Various experiments were conducted in replicates of ten to simulate stages in the creation and packaging of tablets and capsules. Firstly, an encapsulator device was used by a known donor to simulate loading capsules and transferring them into a zip lock bag (the capsules remained empty in this experiment). Secondly, tablets were prepared with a KBr press (used in chemistry) with a commercial pharmaceutical tablet mixture to simulate the high-throughput tablet presses used in clandestine laboratories where limited handling is involved. The tablets were then handled by a known donor by counting them out into a new zip-lock bag. Thirdly, to simulate where DNA may also be present within the tablet mixture/drug powder, trace DNA was incorporated into the commercial tablet mixture by asking a donor to wear gloves for four hours, the gloves were then inverted and worn by the researcher who rubbed the powder between the used gloves for approximately ten minutes (this was not to mimic how DNA may be transferred, but to simply add a realistic form of trace, low quality DNA which could be homogenised within the powder). This tablet mixture with DNA incorporated by a known donor was then pressed with the same KBr press used above. The surface of the capsules and tablets were swabbed with Isohelix™ MS-02 buccal swabs (Cell Projects Ltd, Kent, UK) moistened with isopropanol and the tablets with the DNA incorporated within the powder were put directly into a DNA extraction.
      The DNA IQ™ (Promega, Wisconsin, USA) was used following the manufacturer’s protocol with an initial lysis volume of 400 µL and a final elution volume of 60 µL. The samples were then quantified using Investigator® Quantiplex Pro RGQ (QIAGEN, Victoria, Australia) and STR profiled using VeriFiler™ Plus PCR Amplification Kit (ThermoFisher Scientific, Victoria, Australia) following the manufacturer’s protocol. The PCR products were separated on a 3500 Genetic Analyser (ThermoFisher Scientific) with 0.5 µL 600 LIZ® size standard (ThermoFisher Scientific), 8.5 µL Hi-Di formamide, and 1 µL PCR product.
      Profiles were analysed on GeneMapper® ID-X (version 1.4) and deconvoluted with STRmix™ (version 2.8.0). Likelihood ratio (LR) values were also calculated using STRmix™. RStudio was used for statistical analysis using Kruskall-Wallis tests with a statistical significance at p-value < 0.05.

      3. Results and discussion

      We showed that the act of brief contact (1–3 s) is sufficient to generate informative DNA profiles that can be uploaded and compared to databases internationally (Fig. 1). The median DNA yield for the swabs from the surface of the capsules was 285 pg with a subsequent median LR of 4.5 × 1028 for the known donor. The swabs from the surface of the tablets had a median DNA yield of 195 pg and an LR of 2.3 × 1028 for the known donor. The tablets which had DNA integrated into the powder had a median DNA yield of 12 pg and a median LR of 2.6 × 105 for the known donor.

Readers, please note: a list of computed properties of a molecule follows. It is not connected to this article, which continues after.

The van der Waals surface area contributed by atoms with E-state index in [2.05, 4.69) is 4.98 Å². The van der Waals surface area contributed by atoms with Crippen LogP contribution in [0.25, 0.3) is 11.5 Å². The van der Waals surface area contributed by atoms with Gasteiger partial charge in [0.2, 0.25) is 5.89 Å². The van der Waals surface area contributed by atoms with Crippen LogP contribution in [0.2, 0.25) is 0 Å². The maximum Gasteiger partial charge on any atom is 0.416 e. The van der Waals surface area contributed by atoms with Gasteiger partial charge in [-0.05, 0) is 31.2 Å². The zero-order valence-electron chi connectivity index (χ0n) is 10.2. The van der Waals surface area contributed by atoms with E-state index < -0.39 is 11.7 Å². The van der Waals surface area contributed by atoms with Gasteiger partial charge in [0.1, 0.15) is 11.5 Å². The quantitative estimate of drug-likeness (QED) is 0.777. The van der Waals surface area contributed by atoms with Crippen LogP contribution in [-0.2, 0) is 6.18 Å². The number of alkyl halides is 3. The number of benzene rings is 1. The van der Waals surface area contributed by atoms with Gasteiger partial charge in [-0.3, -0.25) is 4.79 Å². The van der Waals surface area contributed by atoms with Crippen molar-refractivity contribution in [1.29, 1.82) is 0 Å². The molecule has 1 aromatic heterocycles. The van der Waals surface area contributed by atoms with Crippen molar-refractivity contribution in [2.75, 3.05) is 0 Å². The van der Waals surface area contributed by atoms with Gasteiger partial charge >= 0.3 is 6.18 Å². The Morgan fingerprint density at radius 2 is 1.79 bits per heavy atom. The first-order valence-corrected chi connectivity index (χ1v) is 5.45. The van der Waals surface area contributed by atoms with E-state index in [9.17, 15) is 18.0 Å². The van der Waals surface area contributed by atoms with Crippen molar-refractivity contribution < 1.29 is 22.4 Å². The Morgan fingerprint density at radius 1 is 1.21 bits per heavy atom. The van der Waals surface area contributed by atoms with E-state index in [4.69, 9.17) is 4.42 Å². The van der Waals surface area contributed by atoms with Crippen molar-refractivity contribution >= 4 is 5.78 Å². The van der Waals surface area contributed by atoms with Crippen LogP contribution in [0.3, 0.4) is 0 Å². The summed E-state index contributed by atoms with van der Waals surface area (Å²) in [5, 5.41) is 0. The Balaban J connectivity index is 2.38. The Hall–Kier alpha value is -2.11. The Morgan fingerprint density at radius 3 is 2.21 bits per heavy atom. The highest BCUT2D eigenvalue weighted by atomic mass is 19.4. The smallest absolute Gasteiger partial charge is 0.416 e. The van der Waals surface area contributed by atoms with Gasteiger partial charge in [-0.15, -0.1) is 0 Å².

Fig. 1
      Fig. 1Violin plots with boxplots overlayed representing A) the log (DNA quantity (pg)) and B) the log (likelihood ratio) of the donor from the swab of the capsule surface, swab of the tablet surface and the entire tablet where DNA was incorporated into the powder prior to pressing. The width of the violins represents the density of samples which fall within that range on the y-axis.
      The powder had a significantly lower DNA yield and subsequent LR value compared to the capsules and tablets (p-value 2 × 10−4). The tablets and capsules were held directly which could explain the higher deposition of DNA on these substrates compared to the powder. It is difficult to simulate the amount of DNA which may be integrated into drug powders during the synthesis as this would depend on many factors, therefore it is possible that genuine seizure samples may contain more (or less) than what was detected in this study. All profiles were single source except for 20 % of the capsule samples which had two contributors detected. Partial profiles of the known donors were still yielded and could be useful for identification or intelligence purposes.

      4. Conclusion

      This work complements chemical drug profiling data by linking seizures to each other and individuals via DNA profiles, providing information to prosecution or intelligence agencies. The generation of DNA information from illicit drug preparations is another tool that can be used in the fight against illicit drug manufacture and distribution.

      Declaration of Competing Interest

      None.

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        DNA profiling from heroin street dose packages.